Car­ri­ers have lit­tle to like about Face­book and What­sApp’s voice and mes­sag­ing apps

Face­book says its ser­vice and phone com­pa­nies are al­lies. Some tel­cos dis­agree “The premise should be, same ser­vices, same rules”

Bloomberg Businessweek (Europe) - - CONTENTS -

Two years ago, Mark Zucker­berg took the stage at the Mo­bile World Congress, an an­nual in­dus­try gath­er­ing held in Barcelona, to re­as­sure phone com­pa­nies that Face­book is their nat­u­ral ally. He’d just an­nounced the $22 bil­lion pur­chase of the What­sApp mes­sag­ing ser­vice and was tout­ing an ini­tia­tive called In­ter­, a low-band­width suite of ba­sic ser­vices car­ri­ers would of­fer in con­junc­tion with Face­book to get hun­dreds of mil­lions of peo­ple on­line for the first time. He pledged to “build what is go­ing to be a more prof­itable model with more sub­scribers for car­ri­ers.” By stick­ing to­gether, the Face­book founder said, both sides could ben­e­fit hand­somely.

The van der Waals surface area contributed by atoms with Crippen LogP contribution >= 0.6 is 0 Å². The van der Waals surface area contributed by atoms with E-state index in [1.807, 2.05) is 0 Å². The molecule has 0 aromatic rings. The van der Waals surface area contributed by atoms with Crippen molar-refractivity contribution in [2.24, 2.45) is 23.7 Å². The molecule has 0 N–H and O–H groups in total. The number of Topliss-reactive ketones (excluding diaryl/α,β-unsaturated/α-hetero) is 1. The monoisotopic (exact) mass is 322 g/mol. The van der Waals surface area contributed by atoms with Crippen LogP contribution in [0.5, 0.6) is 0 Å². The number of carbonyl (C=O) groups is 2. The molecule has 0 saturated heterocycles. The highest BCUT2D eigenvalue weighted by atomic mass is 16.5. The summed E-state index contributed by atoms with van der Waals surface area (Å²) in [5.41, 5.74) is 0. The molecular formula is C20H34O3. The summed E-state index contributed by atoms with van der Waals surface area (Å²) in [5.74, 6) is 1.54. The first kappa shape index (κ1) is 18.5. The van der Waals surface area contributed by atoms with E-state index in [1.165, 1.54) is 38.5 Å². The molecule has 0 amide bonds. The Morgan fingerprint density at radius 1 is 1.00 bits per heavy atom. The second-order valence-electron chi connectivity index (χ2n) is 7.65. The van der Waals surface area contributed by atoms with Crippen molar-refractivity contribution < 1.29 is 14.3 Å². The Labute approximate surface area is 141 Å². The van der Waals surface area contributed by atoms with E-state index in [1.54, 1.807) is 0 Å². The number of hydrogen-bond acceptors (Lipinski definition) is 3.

As Zucker­berg pre­pares to re­turn to Barcelona for this year’s MWC on Feb. 22, phone ex­ec­u­tives say his com­pany looks more like a com­peti­tor than a part­ner. Last year, What­sApp in­tro­duced free voice calls—some­thing Face­book al­ready of­fered—and both brands have mes­sag­ing apps. Th­ese so-called over-the-top ser­vices cut into mo­bile car­ri­ers’ voice and tex­ting rev­enue be­cause they’re of­fered over the In­ter­net. Some phone com­pa­nies say Face­book and its ilk are free­loaders that rely on car­ri­ers’ net­work in­fra­struc­ture with­out spend­ing any money to sup­port it. “What­sApp is com­pet­ing with us, not only with mes­sag­ing but with voice, too,” Tele­fónica Chief Op­er­at­ing Of­fi­cer José María Ál­varez-Pal­lete said in Au­gust at a telecom­mu­ni­ca­tions in­dus­try event in the

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